But did the N.B.A.’s punishment fit the crime(s)?

By Andrew J. Pridgen

Golden State Warriors power forward Draymond Green, a presumptive candidate for the N.B.A. Finals’ MVP should the Warriors go on to win, is suspended for Game 5 in Oakland Monday night after he was assessed a flagrant foul 1 by the league for his actions in Game 4.

With less than three minutes to go game four Friday, Green and LeBron James got into a skirmish around midcourt. The two forwards did their do-si-doing and Green eventually fell to the hardwood. James intentionally stepped over Green in a show of dominance and Green swung his arm toward James’s groin. Once up, the pair continued to engage in their version of the African Anteater ritual bumping and grinding under the rim.

Sunday, the league assessed James with a technical foul for his part in physically taunting Green. No further punishment will be levied against James. The commissioner also announced Sunday Cavaliers coach Tyronn Lue has been fined $25,000 for his criticism of the officiating after his team’s Game 4 loss.

The question is, did Green’s the punishment fit the crime?

Though this N.B.A. postseason has been rife with physical play: Detroit’s Andre Drummond (elbow to James’ head), Boston’s Isaiah Thomas left to Atlanta’s Dennis Schroder’s face) and Oklahoma City’s Kevin Durant (hand to Dallas’s Justin Anderson’s head) all avoided suspension after making similar questionable contact with an opposing player — no player has found himself the subject of more controversy than Green.

In the Western Conference Finals, the league considered suspending Green for a kick to the groin of Oklahoma City center Steven Adams during Game 3. The league decided not to suspend Green and Golden State, down 3-1, overcame and won in 7.

At the time, Green was assessed a flagrant 2 and fined $25,000 for kicking Adams. He also received a flagrant 1 for throwing down Houston Rockets forward Michael Beasley in the first round.

With Sunday’s decision to retroactively pin a flagrant 1 on Green, the Warriors’ forward earned his fourth flagrant foul point of the playoffs, which carries an automatic suspension.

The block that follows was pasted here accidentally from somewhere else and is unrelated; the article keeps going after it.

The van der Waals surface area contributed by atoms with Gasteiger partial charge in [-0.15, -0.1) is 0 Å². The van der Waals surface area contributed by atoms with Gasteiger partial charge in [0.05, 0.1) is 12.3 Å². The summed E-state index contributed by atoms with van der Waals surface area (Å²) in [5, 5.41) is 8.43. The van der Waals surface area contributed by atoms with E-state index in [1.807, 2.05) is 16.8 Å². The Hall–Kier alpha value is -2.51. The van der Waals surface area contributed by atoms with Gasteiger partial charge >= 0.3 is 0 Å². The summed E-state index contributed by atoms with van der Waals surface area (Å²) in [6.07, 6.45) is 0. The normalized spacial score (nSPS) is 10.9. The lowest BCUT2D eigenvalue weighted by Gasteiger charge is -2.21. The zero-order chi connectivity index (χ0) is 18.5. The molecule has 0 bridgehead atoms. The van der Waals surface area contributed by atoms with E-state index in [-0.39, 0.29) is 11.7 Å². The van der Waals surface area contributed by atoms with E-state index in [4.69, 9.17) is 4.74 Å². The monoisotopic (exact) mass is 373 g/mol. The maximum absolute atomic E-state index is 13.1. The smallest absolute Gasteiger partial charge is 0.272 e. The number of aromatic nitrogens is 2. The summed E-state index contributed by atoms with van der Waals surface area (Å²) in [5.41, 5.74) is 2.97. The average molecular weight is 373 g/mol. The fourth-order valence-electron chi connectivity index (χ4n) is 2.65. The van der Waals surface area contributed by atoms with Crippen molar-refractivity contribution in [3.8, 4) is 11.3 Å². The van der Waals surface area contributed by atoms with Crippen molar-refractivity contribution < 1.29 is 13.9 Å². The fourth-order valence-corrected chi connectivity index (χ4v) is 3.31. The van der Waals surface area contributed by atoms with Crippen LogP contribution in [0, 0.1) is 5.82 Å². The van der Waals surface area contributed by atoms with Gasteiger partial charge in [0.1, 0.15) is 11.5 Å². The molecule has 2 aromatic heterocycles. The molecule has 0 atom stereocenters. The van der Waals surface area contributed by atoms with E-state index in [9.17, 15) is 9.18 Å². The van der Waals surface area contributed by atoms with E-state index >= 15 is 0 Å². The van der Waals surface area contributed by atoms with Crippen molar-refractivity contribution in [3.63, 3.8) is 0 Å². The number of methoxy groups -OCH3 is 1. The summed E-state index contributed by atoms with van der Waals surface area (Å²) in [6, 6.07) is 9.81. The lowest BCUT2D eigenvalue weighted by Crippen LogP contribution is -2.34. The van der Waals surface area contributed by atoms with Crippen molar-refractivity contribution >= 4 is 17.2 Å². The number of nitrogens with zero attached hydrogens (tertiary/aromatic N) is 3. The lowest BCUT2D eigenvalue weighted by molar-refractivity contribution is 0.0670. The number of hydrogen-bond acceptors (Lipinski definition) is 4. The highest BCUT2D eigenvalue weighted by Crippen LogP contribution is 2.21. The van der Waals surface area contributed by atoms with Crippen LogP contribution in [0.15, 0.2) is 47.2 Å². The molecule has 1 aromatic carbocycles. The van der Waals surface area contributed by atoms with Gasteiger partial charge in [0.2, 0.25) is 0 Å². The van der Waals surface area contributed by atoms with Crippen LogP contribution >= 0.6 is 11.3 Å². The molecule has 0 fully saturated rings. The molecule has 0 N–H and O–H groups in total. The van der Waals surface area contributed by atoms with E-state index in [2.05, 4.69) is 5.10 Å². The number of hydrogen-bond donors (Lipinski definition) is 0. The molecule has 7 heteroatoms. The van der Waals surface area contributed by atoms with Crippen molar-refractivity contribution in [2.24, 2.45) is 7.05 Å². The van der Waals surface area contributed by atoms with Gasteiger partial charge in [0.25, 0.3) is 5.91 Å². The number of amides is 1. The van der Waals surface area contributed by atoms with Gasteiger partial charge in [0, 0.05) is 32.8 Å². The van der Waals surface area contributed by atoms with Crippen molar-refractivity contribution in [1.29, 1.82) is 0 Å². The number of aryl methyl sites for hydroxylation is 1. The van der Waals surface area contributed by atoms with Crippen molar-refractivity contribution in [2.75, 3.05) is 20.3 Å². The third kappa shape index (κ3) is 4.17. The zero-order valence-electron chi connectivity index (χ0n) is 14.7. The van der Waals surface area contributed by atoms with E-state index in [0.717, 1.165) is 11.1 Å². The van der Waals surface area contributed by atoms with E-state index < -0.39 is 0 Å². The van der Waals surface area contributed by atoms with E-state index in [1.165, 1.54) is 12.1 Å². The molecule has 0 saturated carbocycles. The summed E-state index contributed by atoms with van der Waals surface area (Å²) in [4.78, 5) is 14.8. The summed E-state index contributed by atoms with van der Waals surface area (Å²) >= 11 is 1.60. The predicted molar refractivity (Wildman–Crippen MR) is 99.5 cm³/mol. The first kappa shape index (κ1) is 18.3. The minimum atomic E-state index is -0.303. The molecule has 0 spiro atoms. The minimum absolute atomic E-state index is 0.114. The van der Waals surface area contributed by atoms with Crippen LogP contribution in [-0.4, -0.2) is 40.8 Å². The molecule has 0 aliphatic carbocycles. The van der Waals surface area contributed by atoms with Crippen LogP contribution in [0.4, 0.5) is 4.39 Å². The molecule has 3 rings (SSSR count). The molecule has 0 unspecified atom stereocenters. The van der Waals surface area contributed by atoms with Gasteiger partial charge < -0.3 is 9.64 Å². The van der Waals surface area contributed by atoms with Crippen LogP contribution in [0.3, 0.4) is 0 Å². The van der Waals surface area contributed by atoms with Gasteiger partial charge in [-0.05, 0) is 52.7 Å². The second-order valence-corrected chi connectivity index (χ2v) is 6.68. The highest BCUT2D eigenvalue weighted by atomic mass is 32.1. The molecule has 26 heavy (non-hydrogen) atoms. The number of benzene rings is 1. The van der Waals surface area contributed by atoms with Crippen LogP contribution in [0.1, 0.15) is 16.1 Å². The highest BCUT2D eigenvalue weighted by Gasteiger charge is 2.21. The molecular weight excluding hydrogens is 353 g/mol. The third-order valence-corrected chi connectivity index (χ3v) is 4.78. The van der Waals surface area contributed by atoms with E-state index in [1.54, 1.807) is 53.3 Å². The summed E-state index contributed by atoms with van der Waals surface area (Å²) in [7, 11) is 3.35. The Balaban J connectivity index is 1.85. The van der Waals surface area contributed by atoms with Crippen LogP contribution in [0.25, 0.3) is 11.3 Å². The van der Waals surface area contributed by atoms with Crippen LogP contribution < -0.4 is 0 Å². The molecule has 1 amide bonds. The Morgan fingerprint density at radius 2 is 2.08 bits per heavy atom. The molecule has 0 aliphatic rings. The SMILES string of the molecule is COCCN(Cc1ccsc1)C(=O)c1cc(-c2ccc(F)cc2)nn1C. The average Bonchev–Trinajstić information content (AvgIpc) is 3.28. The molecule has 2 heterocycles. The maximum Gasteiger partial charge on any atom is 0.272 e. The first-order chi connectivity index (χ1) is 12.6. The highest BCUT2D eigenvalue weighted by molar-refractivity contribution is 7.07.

“The cumulative points system is designed to deter flagrant fouls in our game,” NBA vice president of basketball operations Kiki VanDeWeghe said in a statement. “While Draymond Green’s actions in Game 4 do not merit a suspension as a standalone act, the number of flagrant points he has earned triggers a suspension for Game 5.”

Similar incidents to Green’s last two flagrants include a scuffle from December 2012 when Miami’s Dwayne Wade and Charlotte (now Washington) guard Ramon Sessions got into it. Wade was suspended one game for “flailing his leg and making contact with” the groin of Sessions.

The league does have the right to upgrade no-calls or fouls to flagrant fouls after the game. This season Atlanta’s Jeff Teague hit Minnesota’s Nemanja Bjelica and had the foul upgraded from a flagrant 1 to a flagrant 2.

According to the league rulebook, a flagrant 1 foul involves excessive or severe contact during a live ball, including especially when a player, “…swings an elbow and makes illegal, non-excessive contact with an opponent above the shoulders…” A flagrant 2 foul involves unsportsmanlike conduct that is extreme in nature, or excessive or severe contact during a dead ball, including, “…when a player swings an elbow excessively and makes contact above the shoulders.” Fighting is also considered a flagrant 2 foul.

As stated, VanDeWeghe and his surrogates recommended Green’s suspension not as a one-off but as a culmination of events. Though James was the instigator in this latest case (and then again pushing Steph Curry during an inbounds play less than a minute later) it can be argued that Green’s constant physical and verbal harangues are not taken to kindly by the league’s superstars or the front office.

The All-Star forward’s jersey grabs, arm bars and trash talking continues the lineage of other greats: Jordan, Pippen, Laimbeer and Bird, who played both the physical and mental game to perfection.

But that was a different era. Commissioner Adam Silver made it clear Sunday that that type of play will no longer be tolerated — and that statement comes with huge ramifications that go far beyond the $140k in salary Green will surrender for the suspension.

Green is not allowed in the building as the Warriors attempt to clinch their second straight NBA title Monday — ostensibly making him the Warriors’ Timmy Lupus. Taking something like that away from a competitor like Green is much more than a slap on the wrist.

It’s a kick to the groin.